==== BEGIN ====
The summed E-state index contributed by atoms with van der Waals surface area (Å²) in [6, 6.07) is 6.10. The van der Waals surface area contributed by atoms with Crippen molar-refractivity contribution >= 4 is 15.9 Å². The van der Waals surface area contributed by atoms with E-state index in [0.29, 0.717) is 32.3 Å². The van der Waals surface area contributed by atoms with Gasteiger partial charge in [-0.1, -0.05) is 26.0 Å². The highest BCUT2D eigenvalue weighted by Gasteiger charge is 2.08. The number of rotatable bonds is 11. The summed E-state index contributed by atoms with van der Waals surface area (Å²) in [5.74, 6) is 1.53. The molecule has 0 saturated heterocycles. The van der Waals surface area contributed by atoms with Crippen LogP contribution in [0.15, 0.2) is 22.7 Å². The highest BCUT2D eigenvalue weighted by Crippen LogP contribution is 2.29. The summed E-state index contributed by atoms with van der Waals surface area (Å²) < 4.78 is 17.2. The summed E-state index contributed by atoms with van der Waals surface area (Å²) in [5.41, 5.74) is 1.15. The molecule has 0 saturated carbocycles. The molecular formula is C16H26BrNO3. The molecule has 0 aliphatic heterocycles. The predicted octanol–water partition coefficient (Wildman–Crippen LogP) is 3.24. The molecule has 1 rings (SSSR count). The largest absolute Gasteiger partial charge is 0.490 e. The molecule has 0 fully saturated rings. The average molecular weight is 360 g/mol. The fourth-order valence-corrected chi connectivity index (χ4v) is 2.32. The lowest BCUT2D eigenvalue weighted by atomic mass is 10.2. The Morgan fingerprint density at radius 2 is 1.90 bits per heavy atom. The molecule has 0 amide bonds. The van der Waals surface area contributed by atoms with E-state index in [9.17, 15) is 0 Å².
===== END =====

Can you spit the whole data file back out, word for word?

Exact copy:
The summed E-state index contributed by atoms with van der Waals surface area (Å²) in [6, 6.07) is 6.10. The van der Waals surface area contributed by atoms with Crippen molar-refractivity contribution >= 4 is 15.9 Å². The van der Waals surface area contributed by atoms with E-state index in [0.29, 0.717) is 32.3 Å². The van der Waals surface area contributed by atoms with Gasteiger partial charge in [-0.1, -0.05) is 26.0 Å². The highest BCUT2D eigenvalue weighted by Gasteiger charge is 2.08. The number of rotatable bonds is 11. The summed E-state index contributed by atoms with van der Waals surface area (Å²) in [5.74, 6) is 1.53. The molecule has 0 saturated heterocycles. The van der Waals surface area contributed by atoms with Crippen LogP contribution in [0.15, 0.2) is 22.7 Å². The highest BCUT2D eigenvalue weighted by Crippen LogP contribution is 2.29. The summed E-state index contributed by atoms with van der Waals surface area (Å²) < 4.78 is 17.2. The summed E-state index contributed by atoms with van der Waals surface area (Å²) in [5.41, 5.74) is 1.15. The molecule has 0 saturated carbocycles. The molecular formula is C16H26BrNO3. The molecule has 0 aliphatic heterocycles. The predicted octanol–water partition coefficient (Wildman–Crippen LogP) is 3.24. The molecule has 1 rings (SSSR count). The largest absolute Gasteiger partial charge is 0.490 e. The molecule has 0 fully saturated rings. The average molecular weight is 360 g/mol. The fourth-order valence-corrected chi connectivity index (χ4v) is 2.32. The lowest BCUT2D eigenvalue weighted by atomic mass is 10.2. The Morgan fingerprint density at radius 2 is 1.90 bits per heavy atom. The molecule has 0 amide bonds. The van der Waals surface area contributed by atoms with E-state index in [9.17, 15) is 0 Å².